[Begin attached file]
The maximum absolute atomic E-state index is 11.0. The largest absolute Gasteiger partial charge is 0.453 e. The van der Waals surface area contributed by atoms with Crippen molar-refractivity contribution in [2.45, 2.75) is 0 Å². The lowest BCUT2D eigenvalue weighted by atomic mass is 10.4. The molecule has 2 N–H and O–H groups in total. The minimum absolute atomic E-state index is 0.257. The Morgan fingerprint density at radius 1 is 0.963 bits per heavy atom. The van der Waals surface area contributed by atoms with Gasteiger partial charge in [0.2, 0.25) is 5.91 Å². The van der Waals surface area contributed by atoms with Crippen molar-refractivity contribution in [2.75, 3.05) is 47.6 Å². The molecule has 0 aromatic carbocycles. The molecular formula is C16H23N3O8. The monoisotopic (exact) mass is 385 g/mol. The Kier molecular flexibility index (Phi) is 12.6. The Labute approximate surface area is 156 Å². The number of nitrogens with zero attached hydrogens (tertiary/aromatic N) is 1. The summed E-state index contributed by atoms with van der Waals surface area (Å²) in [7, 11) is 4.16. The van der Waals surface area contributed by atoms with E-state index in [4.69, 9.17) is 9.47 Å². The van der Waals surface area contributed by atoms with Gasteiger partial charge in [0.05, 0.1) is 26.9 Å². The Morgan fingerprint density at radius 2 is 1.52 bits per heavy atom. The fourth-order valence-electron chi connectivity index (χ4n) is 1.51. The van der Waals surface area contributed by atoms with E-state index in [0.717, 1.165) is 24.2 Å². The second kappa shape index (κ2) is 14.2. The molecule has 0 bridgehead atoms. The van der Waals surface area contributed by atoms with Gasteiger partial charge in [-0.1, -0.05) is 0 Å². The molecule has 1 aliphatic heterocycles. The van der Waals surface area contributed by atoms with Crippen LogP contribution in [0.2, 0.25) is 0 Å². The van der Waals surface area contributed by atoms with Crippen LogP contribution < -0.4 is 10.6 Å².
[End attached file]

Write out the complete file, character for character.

The maximum absolute atomic E-state index is 11.0. The largest absolute Gasteiger partial charge is 0.453 e. The van der Waals surface area contributed by atoms with Crippen molar-refractivity contribution in [2.45, 2.75) is 0 Å². The lowest BCUT2D eigenvalue weighted by atomic mass is 10.4. The molecule has 2 N–H and O–H groups in total. The minimum absolute atomic E-state index is 0.257. The Morgan fingerprint density at radius 1 is 0.963 bits per heavy atom. The van der Waals surface area contributed by atoms with Gasteiger partial charge in [0.2, 0.25) is 5.91 Å². The van der Waals surface area contributed by atoms with Crippen molar-refractivity contribution in [2.75, 3.05) is 47.6 Å². The molecule has 0 aromatic carbocycles. The molecular formula is C16H23N3O8. The monoisotopic (exact) mass is 385 g/mol. The Kier molecular flexibility index (Phi) is 12.6. The Labute approximate surface area is 156 Å². The number of nitrogens with zero attached hydrogens (tertiary/aromatic N) is 1. The summed E-state index contributed by atoms with van der Waals surface area (Å²) in [7, 11) is 4.16. The van der Waals surface area contributed by atoms with E-state index in [4.69, 9.17) is 9.47 Å². The van der Waals surface area contributed by atoms with Gasteiger partial charge in [0.05, 0.1) is 26.9 Å². The Morgan fingerprint density at radius 2 is 1.52 bits per heavy atom. The fourth-order valence-electron chi connectivity index (χ4n) is 1.51. The van der Waals surface area contributed by atoms with E-state index in [0.717, 1.165) is 24.2 Å². The second kappa shape index (κ2) is 14.2. The molecule has 0 bridgehead atoms. The van der Waals surface area contributed by atoms with Gasteiger partial charge in [-0.1, -0.05) is 0 Å². The molecule has 1 aliphatic heterocycles. The van der Waals surface area contributed by atoms with Crippen LogP contribution in [0.2, 0.25) is 0 Å². The van der Waals surface area contributed by atoms with Crippen LogP contribution < -0.4 is 10.6 Å².